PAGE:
Warren Buffett famously said, 'Volatility is far from synonymous with risk.' So it seems the smart money knows that debt - which is usually involved in bankruptcies - is a very important factor, when you assess how risky a company is. We note that CGI Inc. (TSE:GIB.A) does have debt on its balance sheet. But the more important question is: how much risk is that debt creating?
When Is Debt Dangerous?
Generally speaking, debt only becomes a real problem when a company can't easily pay it off, either by raising capital or with its own cash flow. If things get really bad, the lenders can take control of the business. However, a more frequent (but still costly) occurrence is where a company must issue shares at bargain-basement prices, permanently diluting shareholders, just to shore up its balance sheet. Of course, the upside of debt is that it often represents cheap capital, especially when it replaces dilution in a company with the ability to reinvest at high rates of return. When we examine debt levels, we first consider both cash and debt levels, together.
What Is CGI's Net Debt?
You can click the graphic below for the historical numbers, but it shows that CGI had CA$3.11b of debt in December 2021, down from CA$3.51b, one year before. On the flip side, it has CA$1.19b in cash leading to net debt of about CA$1.92b.
How Healthy Is CGI's Balance Sheet?
We can see from the most recent balance sheet that CGI had liabilities of CA$3.58b falling due within a year, and liabilities of CA$4.15b due beyond that. On the other hand, it had cash of CA$1.19b and CA$2.35b worth of receivables due within a year. So it has liabilities totalling CA$4.20b more than its cash and near-term receivables, combined.
Since publicly traded CGI shares are worth a very impressive total of CA$24.3b, it seems unlikely that this level of liabilities would be a major threat. But there are sufficient liabilities that we would certainly recommend shareholders continue to monitor the balance sheet, going forward.
We measure a company's debt load relative to its earnings power by looking at its net debt divided by its earnings before interest, tax, depreciation, and amortization (EBITDA) and by calculating how easily its earnings before interest and tax (EBIT) cover its interest expense (interest cover). Thus we consider debt relative to earnings both with and without depreciation and amortization expenses.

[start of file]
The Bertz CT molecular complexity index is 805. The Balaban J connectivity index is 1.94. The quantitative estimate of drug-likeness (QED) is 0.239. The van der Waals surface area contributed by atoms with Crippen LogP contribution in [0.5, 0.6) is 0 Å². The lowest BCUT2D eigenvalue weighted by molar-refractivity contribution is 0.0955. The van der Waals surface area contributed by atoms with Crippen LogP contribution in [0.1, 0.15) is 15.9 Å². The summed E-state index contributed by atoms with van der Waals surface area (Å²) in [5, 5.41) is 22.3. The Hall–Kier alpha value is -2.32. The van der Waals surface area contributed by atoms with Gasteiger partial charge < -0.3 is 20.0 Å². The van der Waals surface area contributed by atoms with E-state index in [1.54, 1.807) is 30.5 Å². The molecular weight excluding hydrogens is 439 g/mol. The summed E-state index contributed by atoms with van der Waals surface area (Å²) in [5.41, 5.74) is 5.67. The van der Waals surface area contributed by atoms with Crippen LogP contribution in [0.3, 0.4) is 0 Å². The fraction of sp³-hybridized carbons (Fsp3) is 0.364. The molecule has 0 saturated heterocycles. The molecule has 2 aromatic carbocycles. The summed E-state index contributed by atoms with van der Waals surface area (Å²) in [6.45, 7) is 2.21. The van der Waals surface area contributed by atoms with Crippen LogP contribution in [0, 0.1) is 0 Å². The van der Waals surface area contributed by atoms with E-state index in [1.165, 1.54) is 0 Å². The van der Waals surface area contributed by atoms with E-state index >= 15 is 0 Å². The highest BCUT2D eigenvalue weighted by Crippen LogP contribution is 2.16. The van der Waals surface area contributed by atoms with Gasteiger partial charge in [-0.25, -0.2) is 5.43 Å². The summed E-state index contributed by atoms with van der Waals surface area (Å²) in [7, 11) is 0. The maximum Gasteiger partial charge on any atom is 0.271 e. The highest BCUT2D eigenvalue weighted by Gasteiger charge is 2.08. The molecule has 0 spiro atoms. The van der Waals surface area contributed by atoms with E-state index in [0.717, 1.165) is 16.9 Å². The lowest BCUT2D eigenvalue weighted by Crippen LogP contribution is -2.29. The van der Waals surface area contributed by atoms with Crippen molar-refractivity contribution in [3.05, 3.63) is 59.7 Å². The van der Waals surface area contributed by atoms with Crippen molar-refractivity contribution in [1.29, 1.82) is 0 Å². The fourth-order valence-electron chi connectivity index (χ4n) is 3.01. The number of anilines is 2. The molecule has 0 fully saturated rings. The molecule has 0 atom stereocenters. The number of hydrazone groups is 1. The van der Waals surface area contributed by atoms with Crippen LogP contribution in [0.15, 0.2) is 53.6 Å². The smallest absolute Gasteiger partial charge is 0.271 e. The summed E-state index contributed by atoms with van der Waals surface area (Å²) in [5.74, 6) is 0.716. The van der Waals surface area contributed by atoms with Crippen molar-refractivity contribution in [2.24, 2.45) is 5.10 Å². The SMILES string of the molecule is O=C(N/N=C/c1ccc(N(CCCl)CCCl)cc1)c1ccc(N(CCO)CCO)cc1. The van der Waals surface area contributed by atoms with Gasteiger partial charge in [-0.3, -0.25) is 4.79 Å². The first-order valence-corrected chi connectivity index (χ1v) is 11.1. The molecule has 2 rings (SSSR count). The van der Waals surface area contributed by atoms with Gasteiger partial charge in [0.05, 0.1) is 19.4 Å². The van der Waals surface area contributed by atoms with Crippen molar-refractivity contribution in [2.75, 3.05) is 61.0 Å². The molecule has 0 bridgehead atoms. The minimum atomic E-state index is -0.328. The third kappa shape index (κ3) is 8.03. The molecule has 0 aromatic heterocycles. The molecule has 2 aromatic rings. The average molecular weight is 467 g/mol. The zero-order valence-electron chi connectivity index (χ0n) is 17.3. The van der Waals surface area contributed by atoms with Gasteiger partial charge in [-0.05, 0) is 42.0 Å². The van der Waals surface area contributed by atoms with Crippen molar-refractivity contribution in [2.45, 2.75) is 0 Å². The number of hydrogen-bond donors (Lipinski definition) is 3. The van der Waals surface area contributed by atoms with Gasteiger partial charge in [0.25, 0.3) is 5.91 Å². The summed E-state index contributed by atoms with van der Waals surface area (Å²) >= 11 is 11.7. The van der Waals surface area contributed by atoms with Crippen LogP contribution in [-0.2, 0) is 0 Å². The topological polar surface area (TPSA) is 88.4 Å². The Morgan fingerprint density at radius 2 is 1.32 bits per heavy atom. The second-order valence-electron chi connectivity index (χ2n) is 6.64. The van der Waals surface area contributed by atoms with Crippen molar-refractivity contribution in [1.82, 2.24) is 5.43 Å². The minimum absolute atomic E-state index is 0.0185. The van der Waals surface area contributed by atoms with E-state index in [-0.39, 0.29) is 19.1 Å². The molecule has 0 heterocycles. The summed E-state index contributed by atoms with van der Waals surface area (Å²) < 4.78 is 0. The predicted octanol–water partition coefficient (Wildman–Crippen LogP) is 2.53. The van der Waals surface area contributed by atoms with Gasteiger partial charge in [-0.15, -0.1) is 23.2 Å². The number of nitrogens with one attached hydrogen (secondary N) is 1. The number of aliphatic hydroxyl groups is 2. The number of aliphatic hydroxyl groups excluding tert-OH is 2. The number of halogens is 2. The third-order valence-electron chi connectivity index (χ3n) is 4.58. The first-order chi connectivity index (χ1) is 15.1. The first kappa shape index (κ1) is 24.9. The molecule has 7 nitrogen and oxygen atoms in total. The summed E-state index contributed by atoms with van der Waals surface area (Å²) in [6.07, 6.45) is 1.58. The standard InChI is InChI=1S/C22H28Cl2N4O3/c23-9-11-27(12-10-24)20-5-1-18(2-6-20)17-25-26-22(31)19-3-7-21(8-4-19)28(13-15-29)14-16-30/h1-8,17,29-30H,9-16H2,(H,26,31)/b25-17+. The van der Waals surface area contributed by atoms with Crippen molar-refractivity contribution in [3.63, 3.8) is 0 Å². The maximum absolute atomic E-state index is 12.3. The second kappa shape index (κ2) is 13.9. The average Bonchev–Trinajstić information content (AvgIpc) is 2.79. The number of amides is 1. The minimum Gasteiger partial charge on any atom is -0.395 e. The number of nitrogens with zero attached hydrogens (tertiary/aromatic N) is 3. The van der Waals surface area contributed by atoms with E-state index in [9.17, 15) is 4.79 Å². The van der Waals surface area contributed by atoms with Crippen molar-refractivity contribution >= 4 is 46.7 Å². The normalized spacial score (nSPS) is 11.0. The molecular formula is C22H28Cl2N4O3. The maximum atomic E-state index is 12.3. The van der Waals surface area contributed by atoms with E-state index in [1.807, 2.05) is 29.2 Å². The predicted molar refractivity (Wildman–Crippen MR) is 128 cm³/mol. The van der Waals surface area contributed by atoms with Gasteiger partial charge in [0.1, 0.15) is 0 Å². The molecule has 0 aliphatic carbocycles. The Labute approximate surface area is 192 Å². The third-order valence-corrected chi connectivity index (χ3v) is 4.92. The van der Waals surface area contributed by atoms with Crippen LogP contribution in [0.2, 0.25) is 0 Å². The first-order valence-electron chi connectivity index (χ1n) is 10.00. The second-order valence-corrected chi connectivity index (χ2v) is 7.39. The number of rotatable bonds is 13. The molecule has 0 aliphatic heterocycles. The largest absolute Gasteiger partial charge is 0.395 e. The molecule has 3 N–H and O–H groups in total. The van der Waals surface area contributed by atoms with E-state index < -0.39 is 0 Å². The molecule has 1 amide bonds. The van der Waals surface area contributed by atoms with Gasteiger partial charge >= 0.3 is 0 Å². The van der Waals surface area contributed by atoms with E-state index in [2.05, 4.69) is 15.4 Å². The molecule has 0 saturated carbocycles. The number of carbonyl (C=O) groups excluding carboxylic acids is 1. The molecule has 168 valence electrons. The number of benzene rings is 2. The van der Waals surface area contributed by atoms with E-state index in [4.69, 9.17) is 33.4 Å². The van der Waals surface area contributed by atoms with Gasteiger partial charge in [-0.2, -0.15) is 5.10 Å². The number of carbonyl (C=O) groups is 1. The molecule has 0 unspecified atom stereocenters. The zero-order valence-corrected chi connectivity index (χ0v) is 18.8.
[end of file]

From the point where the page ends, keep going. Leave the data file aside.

CGI has a low net debt to EBITDA ratio of only 0.89. And its EBIT easily covers its interest expense, being 20.6 times the size. So you could argue it is no more threatened by its debt than an elephant is by a mouse. Fortunately, CGI grew its EBIT by 4.3% in the last year, making that debt load look even more manageable. The balance sheet is clearly the area to focus on when you are analysing debt. But ultimately the future profitability of the business will decide if CGI can strengthen its balance sheet over time. So if you're focused on the future you can check out this free report showing analyst profit forecasts.
Finally, a company can only pay off debt with cold hard cash, not accounting profits. So the logical step is to look at the proportion of that EBIT that is matched by actual free cash flow. Over the last three years, CGI recorded free cash flow worth a fulsome 84% of its EBIT, which is stronger than we'd usually expect. That positions it well to pay down debt if desirable to do so.
The good news is that CGI's demonstrated ability to cover its interest expense with its EBIT delights us like a fluffy puppy does a toddler. And that's just the beginning of the good news since its conversion of EBIT to free cash flow is also very heartening. Zooming out, CGI seems to use debt quite reasonably; and that gets the nod from us. After all, sensible leverage can boost returns on equity. There's no doubt that we learn most about debt from the balance sheet. But ultimately, every company can contain risks that exist outside of the balance sheet. Case in point: We've spotted 1 warning sign for CGI you should be aware of.
When all is said and done, sometimes its easier to focus on companies that don't even need debt. Readers can access a list of growth stocks with zero net debt 100% free, right now.
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This article by Simply Wall St is general in nature. We provide commentary based on historical data and analyst forecasts only using an unbiased methodology and our articles are not intended to be financial advice. It does not constitute a recommendation to buy or sell any stock, and does not take account of your objectives, or your financial situation. We aim to bring you long-term focused analysis driven by fundamental data. Note that our analysis may not factor in the latest price-sensitive company announcements or qualitative material. Simply Wall St has no position in any stocks mentioned.
CGI Inc., together with its subsidiaries, provides information technology (IT) and business process services in Canada; Western, Southern, Central, and Eastern Europe; Australia; Scandinavia; Finland, Poland, and Baltics; the United States; the United Kingdom; and the Asia Pacific.
Excellent balance sheet and fair value.